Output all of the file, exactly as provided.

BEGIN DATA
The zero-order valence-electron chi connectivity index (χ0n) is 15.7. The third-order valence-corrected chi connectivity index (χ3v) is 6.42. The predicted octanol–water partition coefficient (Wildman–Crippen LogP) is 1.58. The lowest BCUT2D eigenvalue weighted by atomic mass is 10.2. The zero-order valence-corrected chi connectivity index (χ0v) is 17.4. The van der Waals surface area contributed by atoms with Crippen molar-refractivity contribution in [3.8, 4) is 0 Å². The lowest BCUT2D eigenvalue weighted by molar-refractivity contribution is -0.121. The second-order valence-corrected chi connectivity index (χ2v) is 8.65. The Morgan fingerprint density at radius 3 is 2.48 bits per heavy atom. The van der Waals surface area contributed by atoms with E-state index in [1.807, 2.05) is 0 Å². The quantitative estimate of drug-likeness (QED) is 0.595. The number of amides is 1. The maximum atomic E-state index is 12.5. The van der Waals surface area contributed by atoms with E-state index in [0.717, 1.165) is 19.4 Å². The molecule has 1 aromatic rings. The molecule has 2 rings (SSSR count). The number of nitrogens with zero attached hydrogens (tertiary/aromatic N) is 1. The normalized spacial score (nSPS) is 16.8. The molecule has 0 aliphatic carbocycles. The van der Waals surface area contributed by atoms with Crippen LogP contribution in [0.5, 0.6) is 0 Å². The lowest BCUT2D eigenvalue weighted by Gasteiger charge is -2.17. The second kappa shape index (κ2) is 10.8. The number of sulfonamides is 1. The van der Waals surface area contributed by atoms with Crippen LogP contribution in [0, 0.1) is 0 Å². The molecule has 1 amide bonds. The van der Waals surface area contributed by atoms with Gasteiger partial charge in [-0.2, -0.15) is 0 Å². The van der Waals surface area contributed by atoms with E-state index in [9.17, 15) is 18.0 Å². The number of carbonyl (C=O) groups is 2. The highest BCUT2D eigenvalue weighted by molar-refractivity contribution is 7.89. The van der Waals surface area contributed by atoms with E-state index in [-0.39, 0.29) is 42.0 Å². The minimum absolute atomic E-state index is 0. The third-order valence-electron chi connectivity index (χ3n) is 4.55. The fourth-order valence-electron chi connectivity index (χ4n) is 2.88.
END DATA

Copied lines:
The zero-order valence-electron chi connectivity index (χ0n) is 15.7. The third-order valence-corrected chi connectivity index (χ3v) is 6.42. The predicted octanol–water partition coefficient (Wildman–Crippen LogP) is 1.58. The lowest BCUT2D eigenvalue weighted by atomic mass is 10.2. The zero-order valence-corrected chi connectivity index (χ0v) is 17.4. The van der Waals surface area contributed by atoms with Crippen molar-refractivity contribution in [3.8, 4) is 0 Å². The lowest BCUT2D eigenvalue weighted by molar-refractivity contribution is -0.121. The second-order valence-corrected chi connectivity index (χ2v) is 8.65. The Morgan fingerprint density at radius 3 is 2.48 bits per heavy atom. The van der Waals surface area contributed by atoms with E-state index in [1.807, 2.05) is 0 Å². The quantitative estimate of drug-likeness (QED) is 0.595. The number of amides is 1. The maximum atomic E-state index is 12.5. The van der Waals surface area contributed by atoms with E-state index in [0.717, 1.165) is 19.4 Å². The molecule has 1 aromatic rings. The molecule has 2 rings (SSSR count). The number of nitrogens with zero attached hydrogens (tertiary/aromatic N) is 1. The normalized spacial score (nSPS) is 16.8. The molecule has 0 aliphatic carbocycles. The van der Waals surface area contributed by atoms with Crippen LogP contribution in [0.5, 0.6) is 0 Å². The lowest BCUT2D eigenvalue weighted by Gasteiger charge is -2.17. The second kappa shape index (κ2) is 10.8. The number of sulfonamides is 1. The van der Waals surface area contributed by atoms with Crippen LogP contribution in [0, 0.1) is 0 Å². The molecule has 1 amide bonds. The van der Waals surface area contributed by atoms with Gasteiger partial charge in [-0.2, -0.15) is 0 Å². The van der Waals surface area contributed by atoms with E-state index in [9.17, 15) is 18.0 Å². The number of carbonyl (C=O) groups is 2. The highest BCUT2D eigenvalue weighted by molar-refractivity contribution is 7.89. The van der Waals surface area contributed by atoms with E-state index in [-0.39, 0.29) is 42.0 Å². The minimum absolute atomic E-state index is 0. The third-order valence-electron chi connectivity index (χ3n) is 4.55. The fourth-order valence-electron chi connectivity index (χ4n) is 2.88.